Tuesday, June 18, 2013

U.S. v. Dunbar, -- F.3d --, 2013 WL 2933116 (Kan.) (10th Cir. 6/17/13) - defendant pled under 11(c)(1)(C) and got the agreed 48-month sentence for distributing cocaine and 36 months for a supervised release violation. The COA rejects multiple claims and affirms. The district court properly rejected defendant's request for new counsel because the record indicates counsel performed satisfactorily and the district court made an adequate inquiry re: defendant's dissatisfaction with counsel's representation. The district court reasonably did not construe defendant's pro se pleading as a request to withdraw his plea; he was represented by counsel and had no right to submit pro se motions. Review of the voluntariness of Mr. Dunbar's plea and his supervised release sentence was only for plain error and that was not shown.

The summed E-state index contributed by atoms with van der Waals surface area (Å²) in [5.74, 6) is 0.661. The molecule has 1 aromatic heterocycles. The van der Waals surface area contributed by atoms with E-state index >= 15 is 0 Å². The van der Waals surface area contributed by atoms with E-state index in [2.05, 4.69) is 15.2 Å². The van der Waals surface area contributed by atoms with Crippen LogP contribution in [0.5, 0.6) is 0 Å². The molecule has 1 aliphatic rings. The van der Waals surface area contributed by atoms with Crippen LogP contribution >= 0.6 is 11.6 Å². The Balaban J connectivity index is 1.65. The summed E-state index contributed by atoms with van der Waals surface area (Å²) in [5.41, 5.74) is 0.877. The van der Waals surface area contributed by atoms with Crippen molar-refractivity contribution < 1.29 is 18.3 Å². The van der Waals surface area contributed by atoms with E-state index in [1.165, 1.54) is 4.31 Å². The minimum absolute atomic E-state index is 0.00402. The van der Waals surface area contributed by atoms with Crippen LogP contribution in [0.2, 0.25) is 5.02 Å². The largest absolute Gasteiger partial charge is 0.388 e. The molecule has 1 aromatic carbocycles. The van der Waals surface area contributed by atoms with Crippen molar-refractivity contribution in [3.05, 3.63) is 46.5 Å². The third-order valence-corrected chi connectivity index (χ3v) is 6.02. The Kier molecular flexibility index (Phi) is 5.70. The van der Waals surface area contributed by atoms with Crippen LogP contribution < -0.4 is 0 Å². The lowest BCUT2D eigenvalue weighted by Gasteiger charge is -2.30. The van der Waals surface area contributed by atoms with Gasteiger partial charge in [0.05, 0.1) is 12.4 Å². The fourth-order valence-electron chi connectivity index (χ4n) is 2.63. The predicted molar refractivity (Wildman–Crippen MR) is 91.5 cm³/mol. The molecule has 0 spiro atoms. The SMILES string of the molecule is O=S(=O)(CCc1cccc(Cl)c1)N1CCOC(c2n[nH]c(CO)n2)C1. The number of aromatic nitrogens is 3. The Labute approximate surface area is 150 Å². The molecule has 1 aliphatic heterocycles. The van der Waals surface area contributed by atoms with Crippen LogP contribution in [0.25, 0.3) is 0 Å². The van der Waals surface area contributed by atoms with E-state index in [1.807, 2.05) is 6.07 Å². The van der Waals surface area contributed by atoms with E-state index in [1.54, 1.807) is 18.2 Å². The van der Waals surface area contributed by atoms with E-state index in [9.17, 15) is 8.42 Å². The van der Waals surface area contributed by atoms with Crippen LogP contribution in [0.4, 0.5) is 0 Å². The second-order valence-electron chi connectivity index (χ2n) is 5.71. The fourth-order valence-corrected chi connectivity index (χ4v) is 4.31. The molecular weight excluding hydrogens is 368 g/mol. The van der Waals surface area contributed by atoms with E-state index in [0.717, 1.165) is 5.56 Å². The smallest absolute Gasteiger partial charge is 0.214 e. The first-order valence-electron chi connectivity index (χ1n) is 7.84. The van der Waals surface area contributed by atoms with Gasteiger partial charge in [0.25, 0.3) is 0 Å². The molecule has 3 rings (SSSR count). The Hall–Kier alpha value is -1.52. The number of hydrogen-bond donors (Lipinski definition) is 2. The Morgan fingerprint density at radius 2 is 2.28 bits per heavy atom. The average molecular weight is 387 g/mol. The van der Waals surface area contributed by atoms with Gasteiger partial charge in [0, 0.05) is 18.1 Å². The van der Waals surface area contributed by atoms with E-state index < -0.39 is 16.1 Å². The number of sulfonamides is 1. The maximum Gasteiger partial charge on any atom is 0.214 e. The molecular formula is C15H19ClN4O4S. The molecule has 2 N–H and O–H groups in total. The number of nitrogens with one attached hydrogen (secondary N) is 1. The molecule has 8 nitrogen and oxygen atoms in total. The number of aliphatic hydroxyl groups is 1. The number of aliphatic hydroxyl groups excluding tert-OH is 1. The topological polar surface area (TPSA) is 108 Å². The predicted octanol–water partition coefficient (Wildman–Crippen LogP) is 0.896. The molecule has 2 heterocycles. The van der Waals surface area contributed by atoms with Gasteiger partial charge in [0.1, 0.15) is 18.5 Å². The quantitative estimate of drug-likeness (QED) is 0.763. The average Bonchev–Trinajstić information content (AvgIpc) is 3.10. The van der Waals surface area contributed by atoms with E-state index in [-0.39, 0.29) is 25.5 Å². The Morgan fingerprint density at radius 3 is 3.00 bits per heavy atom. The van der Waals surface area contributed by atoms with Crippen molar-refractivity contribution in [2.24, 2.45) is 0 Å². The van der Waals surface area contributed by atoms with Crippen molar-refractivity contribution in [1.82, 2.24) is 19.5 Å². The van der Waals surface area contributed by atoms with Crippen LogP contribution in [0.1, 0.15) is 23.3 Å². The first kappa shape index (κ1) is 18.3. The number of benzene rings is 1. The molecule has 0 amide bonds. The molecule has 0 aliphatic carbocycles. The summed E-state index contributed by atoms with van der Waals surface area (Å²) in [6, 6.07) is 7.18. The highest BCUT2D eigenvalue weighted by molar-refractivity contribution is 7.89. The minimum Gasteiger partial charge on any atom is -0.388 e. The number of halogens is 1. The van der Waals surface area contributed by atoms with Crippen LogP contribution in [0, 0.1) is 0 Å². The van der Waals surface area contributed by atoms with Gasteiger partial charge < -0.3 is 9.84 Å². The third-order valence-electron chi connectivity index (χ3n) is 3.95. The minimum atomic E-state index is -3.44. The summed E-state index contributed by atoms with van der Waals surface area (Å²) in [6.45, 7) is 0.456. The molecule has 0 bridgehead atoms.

U.S. v. Dyke, -- F.3d --, 2013 WL 2934213 (Okla.) (10th Cir. 6/17/13) - without staking out a position with respect to the required showing to establish outrageous government conduct, the Tenth decides no dice on it under the facts here. "The crimes the government promoted are but cousins to ones the defendants were already busy committing--making meth rather than selling pills and marijuana, counterfeiting currency rather than forging checks. No doubt the new crimes represented a notch up in seriousness but neither were they exactly bolts from the blue." Nor was co-defendant Steele entrapped; there was ample evidence he was "predisposed" to manufacture meth and counterfeit currency. And his sentence was properly enhanced for a prior drug conviction, regardless of the fact it was a state conviction that had long since been expunged from his criminal record by state law. Finally, there was not sufficient evidence to warrant a voluntary intoxication instruction.